for (start = end; *start && isspace(*start); start++);
    for (end = start; *end && !isspace(*end); end++);
I mean you can golf it a lot farther than that, but it's very little code even written perfectly straightforwardly like that without any tricks.

One of the strong points of having your syntax be "operators are separated by spaces" is that it's impossible to have invalid input.

You say, "The whole point of a compiler is to allow developers to write code in a higher-level language that allows them to express programming constructs easily, and verify and validate input to help pinpoint errors." Well, Forth is a higher-level language that allows you to express programming constructs easily, but it is not very good at verifying and validating the program to help pinpoint errors. However, I think most of the reason it's bad at validating is not because of its syntax (or lack thereof), but its semantic model: no types, everything is Turing-complete, referential opacity, etc. Forth's semantics opt for maximum flexibility at the cost of analytical tractability.

I don't know about you, but I enjoy actually running my programs more than verifying and validating them, so I would not agree that your work is already done once you get to an AST. And I would say that a parser that produces an AST is not a compiler.


There's too much emphasis on parsing in all the teaching materials on compiling.

And there's rarely any good stuff on the actual hard problems


> And there's rarely any good stuff on the actual hard problems

So what are those hard problems?


The actual compilation. Actual programming language design.

Types, type inference, function implementations, error handling and recovery, incremental compilation, interfacing with the external world, code generation, fixing problems in code generation tools, CPU architecture concerns...

The toy languages that most learning materials make can be parsed with regexps and is definitely not something to spend a lot of time on at the beginning.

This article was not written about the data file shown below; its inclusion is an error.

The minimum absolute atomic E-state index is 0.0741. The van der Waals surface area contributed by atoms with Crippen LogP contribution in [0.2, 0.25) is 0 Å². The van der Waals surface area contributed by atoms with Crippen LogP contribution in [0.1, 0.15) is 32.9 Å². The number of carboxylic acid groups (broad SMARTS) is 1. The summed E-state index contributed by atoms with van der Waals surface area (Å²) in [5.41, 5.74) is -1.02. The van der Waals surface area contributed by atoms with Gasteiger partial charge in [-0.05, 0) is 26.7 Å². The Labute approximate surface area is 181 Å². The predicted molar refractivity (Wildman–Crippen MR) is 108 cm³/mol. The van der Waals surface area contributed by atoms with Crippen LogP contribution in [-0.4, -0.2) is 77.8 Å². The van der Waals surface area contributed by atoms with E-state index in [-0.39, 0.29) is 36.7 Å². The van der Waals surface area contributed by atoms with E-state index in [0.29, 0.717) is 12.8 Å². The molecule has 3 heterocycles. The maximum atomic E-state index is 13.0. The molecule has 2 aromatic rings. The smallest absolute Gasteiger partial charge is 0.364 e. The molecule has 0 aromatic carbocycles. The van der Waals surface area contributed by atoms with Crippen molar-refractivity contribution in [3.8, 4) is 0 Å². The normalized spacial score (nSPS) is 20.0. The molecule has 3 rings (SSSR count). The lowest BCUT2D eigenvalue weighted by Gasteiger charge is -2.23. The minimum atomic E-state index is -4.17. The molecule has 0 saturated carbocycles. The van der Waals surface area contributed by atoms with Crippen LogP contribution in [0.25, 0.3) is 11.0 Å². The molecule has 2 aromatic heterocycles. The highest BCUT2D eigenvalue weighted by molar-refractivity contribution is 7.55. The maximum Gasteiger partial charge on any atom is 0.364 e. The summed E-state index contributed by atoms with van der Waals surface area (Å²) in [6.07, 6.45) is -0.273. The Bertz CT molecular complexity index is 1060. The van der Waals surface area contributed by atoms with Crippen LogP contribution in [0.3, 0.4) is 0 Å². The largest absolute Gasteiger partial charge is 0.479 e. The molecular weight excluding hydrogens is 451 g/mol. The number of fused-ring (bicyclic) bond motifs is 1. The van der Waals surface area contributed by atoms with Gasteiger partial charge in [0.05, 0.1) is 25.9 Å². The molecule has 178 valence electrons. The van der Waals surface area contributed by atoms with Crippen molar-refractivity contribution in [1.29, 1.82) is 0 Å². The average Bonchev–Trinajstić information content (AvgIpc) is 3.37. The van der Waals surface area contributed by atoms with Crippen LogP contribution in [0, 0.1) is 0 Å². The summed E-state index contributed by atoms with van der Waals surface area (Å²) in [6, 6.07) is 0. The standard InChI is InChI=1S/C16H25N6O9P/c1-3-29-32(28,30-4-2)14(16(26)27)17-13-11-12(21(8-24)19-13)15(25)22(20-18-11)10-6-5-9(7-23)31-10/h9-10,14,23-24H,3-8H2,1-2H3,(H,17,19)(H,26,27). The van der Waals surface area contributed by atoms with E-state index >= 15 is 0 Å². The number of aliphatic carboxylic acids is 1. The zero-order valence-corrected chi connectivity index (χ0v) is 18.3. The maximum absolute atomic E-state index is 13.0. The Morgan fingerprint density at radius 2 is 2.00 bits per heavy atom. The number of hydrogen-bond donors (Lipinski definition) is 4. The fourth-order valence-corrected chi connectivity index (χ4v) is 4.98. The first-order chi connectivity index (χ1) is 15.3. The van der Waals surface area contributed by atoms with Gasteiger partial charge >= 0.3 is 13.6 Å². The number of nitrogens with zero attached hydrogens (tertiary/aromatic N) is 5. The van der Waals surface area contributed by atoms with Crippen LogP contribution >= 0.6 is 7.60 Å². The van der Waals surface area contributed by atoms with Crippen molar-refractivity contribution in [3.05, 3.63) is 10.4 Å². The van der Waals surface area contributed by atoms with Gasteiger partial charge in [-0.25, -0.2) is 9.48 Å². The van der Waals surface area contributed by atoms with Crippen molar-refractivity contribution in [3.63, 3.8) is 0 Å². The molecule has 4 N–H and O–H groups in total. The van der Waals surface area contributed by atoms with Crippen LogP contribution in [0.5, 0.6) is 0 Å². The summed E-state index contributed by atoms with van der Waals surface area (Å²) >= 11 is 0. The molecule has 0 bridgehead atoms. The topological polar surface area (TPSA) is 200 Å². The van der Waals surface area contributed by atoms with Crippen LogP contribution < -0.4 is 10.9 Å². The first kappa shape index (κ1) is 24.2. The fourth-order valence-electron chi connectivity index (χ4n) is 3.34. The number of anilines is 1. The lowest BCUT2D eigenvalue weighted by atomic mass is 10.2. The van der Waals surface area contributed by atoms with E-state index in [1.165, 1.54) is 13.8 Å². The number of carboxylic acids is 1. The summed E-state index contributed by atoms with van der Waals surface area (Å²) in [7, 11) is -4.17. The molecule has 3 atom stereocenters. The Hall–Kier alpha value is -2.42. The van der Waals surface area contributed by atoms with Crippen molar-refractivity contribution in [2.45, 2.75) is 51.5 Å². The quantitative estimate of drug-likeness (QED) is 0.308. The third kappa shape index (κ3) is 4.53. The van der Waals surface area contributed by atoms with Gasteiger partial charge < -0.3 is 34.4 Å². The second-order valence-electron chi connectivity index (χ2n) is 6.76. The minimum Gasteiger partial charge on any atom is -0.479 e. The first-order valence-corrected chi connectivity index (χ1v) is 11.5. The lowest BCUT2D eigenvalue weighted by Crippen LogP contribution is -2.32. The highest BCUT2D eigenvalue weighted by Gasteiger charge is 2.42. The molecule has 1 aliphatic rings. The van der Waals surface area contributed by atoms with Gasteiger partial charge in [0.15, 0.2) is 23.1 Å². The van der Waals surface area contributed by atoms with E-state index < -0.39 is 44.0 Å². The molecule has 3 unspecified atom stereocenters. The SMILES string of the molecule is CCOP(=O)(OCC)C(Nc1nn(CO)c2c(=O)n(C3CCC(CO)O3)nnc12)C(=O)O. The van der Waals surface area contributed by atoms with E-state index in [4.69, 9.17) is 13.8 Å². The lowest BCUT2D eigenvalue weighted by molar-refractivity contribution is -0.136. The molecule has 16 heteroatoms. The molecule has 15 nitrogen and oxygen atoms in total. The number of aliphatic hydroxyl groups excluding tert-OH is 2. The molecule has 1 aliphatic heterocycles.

Because actual parsing problems are never addressed in these materials, and can come later (example of concerns: https://matklad.github.io//2018/06/06/modern-parser-generato...).


> The actual compilation. Actual programming language design.

Isn't that intimately tied to parsing?

I mean, how do you expect to implement a parser if you have no idea if a specific programming construct can actually be parsed, or what are the implications in compilation time of doing things one way or another?


> Isn't that intimately tied to parsing?

Not entirely

> how do you expect to implement a parser if you have no idea if a specific programming construct can actually be parsed

Every construct can be parsed.

However, there are significantly more aspects to language design than "parsing programming constructs". For example, C++ header/implementation split with no real module system affects compilation orders of magnitudes more than the parsing rules for C++.


codegen, optimizations, ast transformations


I'm not your parent commentor, but imo, it's because there's is an enormous amount of existing info out there about these two steps. For these kinds of projects, they are necessary whether you're translating to another language (i.e. generating code) or not. And everyone starts with lexing and parsing. And just repeats the same old shit.